Religion students are inducted into Theta Alpha Kappa, the national honor society of religious studies

About The Program

The study of religion today has never been more central to the challenges and opportunities of our shared global existence. Many students combine their study of religion with a second major. Because the study of religion is integral to the Humanities more generally, it has proven beneficial not only to those seeking church-related careers, but also as an excellent foundation for graduate school or theological seminary, as well as a training ground for careers in the nonprofit sector.

Why LVC?

  • Religion majors will learn from faculty who are committed, innovative, award-winning teachers and internationally recognized scholars.
  • Through the department’s Transdisciplinary Collective, majors will collaborate with the English and Art & Visual Culture departments to provide cutting-edge studies in the humanities. The collective is committed to entrepreneurship—to the creation of new learning conditions, curriculum, and working environment that produces opportunities for the particular interests and expertise of its students and faculty to flourish.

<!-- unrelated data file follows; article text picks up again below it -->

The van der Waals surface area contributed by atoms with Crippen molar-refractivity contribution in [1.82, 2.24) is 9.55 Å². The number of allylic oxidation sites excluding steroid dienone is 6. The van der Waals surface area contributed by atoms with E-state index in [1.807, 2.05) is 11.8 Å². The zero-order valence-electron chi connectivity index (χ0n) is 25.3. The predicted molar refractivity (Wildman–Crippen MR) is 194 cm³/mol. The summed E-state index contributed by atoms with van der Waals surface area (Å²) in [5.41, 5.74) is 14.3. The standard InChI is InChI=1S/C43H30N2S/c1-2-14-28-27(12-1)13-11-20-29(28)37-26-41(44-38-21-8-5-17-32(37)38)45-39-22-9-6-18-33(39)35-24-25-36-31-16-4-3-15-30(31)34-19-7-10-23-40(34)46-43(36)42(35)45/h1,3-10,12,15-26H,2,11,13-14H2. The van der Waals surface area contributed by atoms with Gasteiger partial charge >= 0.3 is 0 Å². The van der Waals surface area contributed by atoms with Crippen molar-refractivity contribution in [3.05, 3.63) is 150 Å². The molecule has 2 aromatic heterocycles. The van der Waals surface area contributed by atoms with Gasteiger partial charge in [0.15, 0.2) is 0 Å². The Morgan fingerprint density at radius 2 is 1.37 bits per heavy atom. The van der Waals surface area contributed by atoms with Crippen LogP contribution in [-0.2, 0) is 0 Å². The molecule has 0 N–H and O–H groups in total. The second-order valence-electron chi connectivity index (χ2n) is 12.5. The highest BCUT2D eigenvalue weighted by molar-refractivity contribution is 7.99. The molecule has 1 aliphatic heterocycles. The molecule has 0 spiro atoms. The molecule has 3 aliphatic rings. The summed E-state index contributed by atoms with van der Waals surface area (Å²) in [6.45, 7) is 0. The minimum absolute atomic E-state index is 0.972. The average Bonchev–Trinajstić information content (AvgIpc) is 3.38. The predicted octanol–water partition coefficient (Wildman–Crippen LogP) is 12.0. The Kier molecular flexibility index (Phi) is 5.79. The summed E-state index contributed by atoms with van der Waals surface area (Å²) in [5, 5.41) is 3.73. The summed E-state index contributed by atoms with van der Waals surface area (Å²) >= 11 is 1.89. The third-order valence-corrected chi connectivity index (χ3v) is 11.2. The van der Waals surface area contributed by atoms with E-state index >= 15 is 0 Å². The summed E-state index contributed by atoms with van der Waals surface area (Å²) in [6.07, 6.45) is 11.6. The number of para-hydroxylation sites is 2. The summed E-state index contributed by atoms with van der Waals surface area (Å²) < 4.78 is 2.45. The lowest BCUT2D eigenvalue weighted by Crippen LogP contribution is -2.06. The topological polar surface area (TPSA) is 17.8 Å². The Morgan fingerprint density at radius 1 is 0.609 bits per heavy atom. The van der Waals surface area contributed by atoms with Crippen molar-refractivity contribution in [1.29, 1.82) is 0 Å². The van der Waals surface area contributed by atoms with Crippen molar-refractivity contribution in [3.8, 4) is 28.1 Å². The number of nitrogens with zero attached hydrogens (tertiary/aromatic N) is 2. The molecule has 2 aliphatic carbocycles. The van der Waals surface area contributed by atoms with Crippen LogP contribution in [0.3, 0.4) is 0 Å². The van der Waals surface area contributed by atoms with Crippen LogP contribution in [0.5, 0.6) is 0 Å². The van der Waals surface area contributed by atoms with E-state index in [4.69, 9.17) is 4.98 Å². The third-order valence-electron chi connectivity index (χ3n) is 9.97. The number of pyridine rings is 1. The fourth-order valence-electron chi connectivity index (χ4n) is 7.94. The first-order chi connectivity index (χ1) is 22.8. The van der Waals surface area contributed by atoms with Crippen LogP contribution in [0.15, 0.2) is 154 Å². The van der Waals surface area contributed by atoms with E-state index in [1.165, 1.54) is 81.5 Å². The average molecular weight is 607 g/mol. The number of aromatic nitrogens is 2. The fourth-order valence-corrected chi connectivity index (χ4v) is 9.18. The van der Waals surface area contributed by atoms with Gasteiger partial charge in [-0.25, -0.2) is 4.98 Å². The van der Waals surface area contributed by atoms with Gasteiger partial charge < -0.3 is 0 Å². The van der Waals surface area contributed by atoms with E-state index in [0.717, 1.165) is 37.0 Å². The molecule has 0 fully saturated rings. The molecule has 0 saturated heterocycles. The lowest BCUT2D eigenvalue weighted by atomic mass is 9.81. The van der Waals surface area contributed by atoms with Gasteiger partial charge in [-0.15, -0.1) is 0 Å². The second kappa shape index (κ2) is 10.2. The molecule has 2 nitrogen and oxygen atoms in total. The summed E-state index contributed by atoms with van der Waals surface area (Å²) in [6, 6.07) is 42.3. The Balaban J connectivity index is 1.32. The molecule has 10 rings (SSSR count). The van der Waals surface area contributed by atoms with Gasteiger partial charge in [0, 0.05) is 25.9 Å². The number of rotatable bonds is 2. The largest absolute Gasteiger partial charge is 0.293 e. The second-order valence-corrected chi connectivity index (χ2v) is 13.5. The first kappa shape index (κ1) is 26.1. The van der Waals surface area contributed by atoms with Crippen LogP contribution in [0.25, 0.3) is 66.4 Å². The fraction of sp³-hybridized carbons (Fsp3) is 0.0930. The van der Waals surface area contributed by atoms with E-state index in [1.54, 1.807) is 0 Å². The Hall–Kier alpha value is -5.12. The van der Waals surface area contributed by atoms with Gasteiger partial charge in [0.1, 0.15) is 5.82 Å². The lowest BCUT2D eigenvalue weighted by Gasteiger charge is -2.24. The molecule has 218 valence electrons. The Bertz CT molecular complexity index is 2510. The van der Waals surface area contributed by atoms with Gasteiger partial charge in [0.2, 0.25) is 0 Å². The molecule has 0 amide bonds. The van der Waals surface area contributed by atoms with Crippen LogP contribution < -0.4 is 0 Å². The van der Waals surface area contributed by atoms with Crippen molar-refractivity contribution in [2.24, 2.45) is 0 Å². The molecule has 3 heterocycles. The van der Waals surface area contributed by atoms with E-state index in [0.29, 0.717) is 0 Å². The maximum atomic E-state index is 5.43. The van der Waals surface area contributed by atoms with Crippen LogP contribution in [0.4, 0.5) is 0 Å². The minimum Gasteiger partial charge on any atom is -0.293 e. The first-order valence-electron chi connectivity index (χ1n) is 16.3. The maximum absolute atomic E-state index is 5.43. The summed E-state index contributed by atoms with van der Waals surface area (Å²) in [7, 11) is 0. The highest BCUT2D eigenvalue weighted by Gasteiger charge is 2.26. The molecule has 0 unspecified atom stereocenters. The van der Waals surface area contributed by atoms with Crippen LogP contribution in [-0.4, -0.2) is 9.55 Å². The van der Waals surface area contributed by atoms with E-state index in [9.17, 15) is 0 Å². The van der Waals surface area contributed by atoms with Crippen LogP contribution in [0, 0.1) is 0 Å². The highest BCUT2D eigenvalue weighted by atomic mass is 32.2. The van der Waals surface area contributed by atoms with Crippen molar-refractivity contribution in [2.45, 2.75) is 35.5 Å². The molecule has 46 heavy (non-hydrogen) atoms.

• LVC’s annual Sustained Interfaith Dialogue brings students into conversation with people from a variety of religious traditions to discuss different themes central to bridging the gap in understanding that often contributes to tensions between religious traditions.
  • Religion majors who meet qualifications can join the Interfaith Honor Society, which encourages student exploration of the faiths of others in light of the student’s own religious identity.
  • Religion majors can enroll in the department’s annual Undergraduate Research Symposium, a year-long, team-taught, reading and research intensive course that culminates in a public presentation and subsequent publication of the student’s work. The subject may be thematic (Race and Religion) or focused on a prominent contemporary figure (Catherine Malabou).

LVC gave me ingredients that have served me well and prepared me for seminary and pastoral ministry: academic experiences with an emphasis on reading, writing, and the liberal arts; and the opportunity to be involved in leadership in Christian communities within a college that welcomes those of all faiths and no faith.

Pastor, Suffern United Methodist Church, Suffern, N.Y.

Rev. Amanda Zelazny Cosnett ’11, Religion